When I was writing my second YA novel, I played tons of Nirvana. (One of the characters looks exactly like Kurt Cobain.) I’d also play certain songs (from Shinedown, Breaking Benjamin, Three Days Grace, etc.) to help with specific moods…especially highly emotional scenes.
Right now, my working theme song for the third YA is Linkin Park’s “New Divide.” It’s just perfect.
Caitlin R. Kiernan: It’s rare that I can write in silence, without music. I use music to create and sustain mood and voice while I’m writing. I’ll admit that I’ve used alcohol and drugs for the same purpose, but I tend to find that music is both more effective and less detrimental to my health.
Before I begin a short story, I find an appropriate “soundtrack,” music that matches the intended mood of the piece. It might be a whole album, or it might be a single song. Sometimes, I’ll listen to one song fifty or more times while I’m writing a single story. A story’s “soundtrack” might consist of music from one artist or from several. For example, I just finished a short story called “Tidal Forces,” which took me five days to get out, and it was written to a few songs from Radiohead’s The Bends, and How to Destroy Angels “A Drowning,” and two or three songs off the Editors In This Light and On This Evening. I do the same thing with novels, though any given novel might require dozens of artists, many dozens of songs.
I suppose I really do think of the songs as a soundtrack. I’m writing, not making film, but, in effect, in the movie in my mind (because what I write is always a movie in my mind), these songs compose the films soundtrack.
And/or what has music — listening to it, seeing it live, playing it, writing it, whichever — taught you about writing fiction?
John Jeter: Listening to singer/songwriters has taught me an enormous amount about the economy of words, the poetry that can be applied to prose and the importance of Show/Don’t Tell in creating vivid, image-laden stories within a tightly confined structure. Songwriters such as James McMurtry, Bruce Springsteen, Fred Eaglesmith, Lucinda Williams, Robert Earl Keen, Nanci Griffith, Guy Clark (what’s with Texas?) and many more are masters of the story-song craft. All of those artists create miniature music videos in their songs, with tightly drawn (and often Steinberg-esque) characters and settings. When I “see” precisely what words these artists choose to show their stories, I can apply the same principles in my own narratives.
Ed Greenwood: That the pacing and flow of narrative is of paramount importance. It’s not just what’s said, it’s how it’s conveyed. Over the years, I’ve heard many “standards” (from medieval airs to rock anthems) done by various performers, and although we all prefer this version or that version, if you stop to think about why you prefer this or that, or Element A from Version 1 but also Element B from Version 36, it tells you about your own preferences but also about what “works” (and doesn’t) in particular situations of communication…which of course can be applied to one’s own writing.
Jackie Kessler: Go with the feeling. That’s a big one. Sometimes, it’s easy to get caught up with: “Is this the best way to move the story forward?” Just as important is: “Is this how I should be feeling when I’m reading this?” Words need to evoke feelings; done properly, they carry their own melodies. Just like something’s got to happen, the reader has to make a connection. Trusting in the music can help you trust in the words. Play the right music, and see what words come pouring out.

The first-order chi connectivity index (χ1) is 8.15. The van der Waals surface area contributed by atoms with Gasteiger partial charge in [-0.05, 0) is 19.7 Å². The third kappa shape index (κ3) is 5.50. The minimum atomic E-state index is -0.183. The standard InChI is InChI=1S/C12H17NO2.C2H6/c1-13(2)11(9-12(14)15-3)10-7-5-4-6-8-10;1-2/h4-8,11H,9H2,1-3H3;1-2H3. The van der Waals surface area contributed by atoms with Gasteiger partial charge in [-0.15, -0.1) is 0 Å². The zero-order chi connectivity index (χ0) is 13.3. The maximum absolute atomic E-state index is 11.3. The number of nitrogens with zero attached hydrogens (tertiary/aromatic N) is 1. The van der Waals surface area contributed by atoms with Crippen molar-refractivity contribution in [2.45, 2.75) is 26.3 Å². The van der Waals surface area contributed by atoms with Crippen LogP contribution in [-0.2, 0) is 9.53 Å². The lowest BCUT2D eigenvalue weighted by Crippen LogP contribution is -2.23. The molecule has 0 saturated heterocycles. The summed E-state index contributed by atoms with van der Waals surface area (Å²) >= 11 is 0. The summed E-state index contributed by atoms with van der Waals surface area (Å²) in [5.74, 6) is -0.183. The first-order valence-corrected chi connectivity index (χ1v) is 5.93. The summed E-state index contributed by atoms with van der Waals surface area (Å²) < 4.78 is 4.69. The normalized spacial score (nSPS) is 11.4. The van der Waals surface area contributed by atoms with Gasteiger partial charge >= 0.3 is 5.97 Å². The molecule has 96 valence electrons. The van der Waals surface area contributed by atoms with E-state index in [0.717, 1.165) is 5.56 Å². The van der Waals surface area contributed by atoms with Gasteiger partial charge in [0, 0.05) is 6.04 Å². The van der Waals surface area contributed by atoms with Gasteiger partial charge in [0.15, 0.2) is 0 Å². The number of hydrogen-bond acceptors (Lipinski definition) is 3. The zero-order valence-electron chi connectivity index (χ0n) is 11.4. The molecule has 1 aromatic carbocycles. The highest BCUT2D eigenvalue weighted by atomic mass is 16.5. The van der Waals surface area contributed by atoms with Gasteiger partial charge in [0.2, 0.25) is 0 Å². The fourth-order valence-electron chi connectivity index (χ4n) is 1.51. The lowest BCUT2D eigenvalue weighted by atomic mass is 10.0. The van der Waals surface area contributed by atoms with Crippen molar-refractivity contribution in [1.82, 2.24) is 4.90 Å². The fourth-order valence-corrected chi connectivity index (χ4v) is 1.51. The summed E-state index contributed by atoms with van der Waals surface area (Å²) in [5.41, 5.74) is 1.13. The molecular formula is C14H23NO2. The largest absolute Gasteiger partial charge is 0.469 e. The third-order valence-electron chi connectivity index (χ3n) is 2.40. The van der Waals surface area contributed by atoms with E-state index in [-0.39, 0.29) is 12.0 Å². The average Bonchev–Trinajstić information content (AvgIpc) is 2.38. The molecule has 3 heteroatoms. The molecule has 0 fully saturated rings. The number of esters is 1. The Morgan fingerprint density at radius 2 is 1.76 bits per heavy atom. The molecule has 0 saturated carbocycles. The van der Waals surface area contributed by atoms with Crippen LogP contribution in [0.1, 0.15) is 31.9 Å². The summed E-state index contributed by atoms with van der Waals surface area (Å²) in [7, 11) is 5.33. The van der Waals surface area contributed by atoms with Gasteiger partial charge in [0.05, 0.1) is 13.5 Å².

Caitlin R. Kiernan: This is a hard question to answer, because I think it’s hard to point to simple one-to-one correspondences, and it’s hard to answer this without oversimplifying things. But I can say that there are singers and songwriters and bands that have taught me a great deal about rhythm and the poetics of prose. I study, consciously or unconsciously, the cadence of a song, and apply to my fiction. Some of them have had a lasting effect, genuinely shaping how I write, how I fit words together. In this category, I’d put R.E.M., David Bowie, Kate Bush, Nick Cave, Nine Inch Nails, Radiohead — it’s a long, long list.
Then there are musicians who seem to be very important for a brief time, or at least a limited time. They allow me to experiment, and show me how to do this or that, but then the experiment fails or I just move on. The Sisters of Mercy are a good example of bands in this category. Tales of Pain and Wonder was written between 1994 and 1999, and the band is all over those stories, but I pretty much never listen to the Sisters anymore, not for the last decade. I’ve gone somewhere else. I’ll go back to them sometimes and try to use them the way I used to, because that sound was so potent, so consistently efficacious, but it simply doesn’t work anymore.
Then there’s a third class of musicians, who are utterly brilliant and definitely inform my work, but I absolutely cannot write to them. They’re just too good, and I’m too distracted by their words to focus on my own. Tom Waits and Patti Smith fall into this class.
Anyway, the point is, I’d say I’ve learned as much from songwriters about how good prose should sound as I have from writers and poets who do not intend for their words to be set to music.
Ian C. Esslemont: I won’t descend into extolling any one genre over another for music to write by – that is too much up to personal taste. Whatever gets the job done, I say. I will however put in an appeal for variation. Just as in one’s reading I think you should avoid the same thing over and over. Try other genres, experiment, freshen the pallet every once in a while. I guess you could say it’s kinda like travel. Trying other genres in reading and in music broadens the mind.
And I think that’s what good writing needs.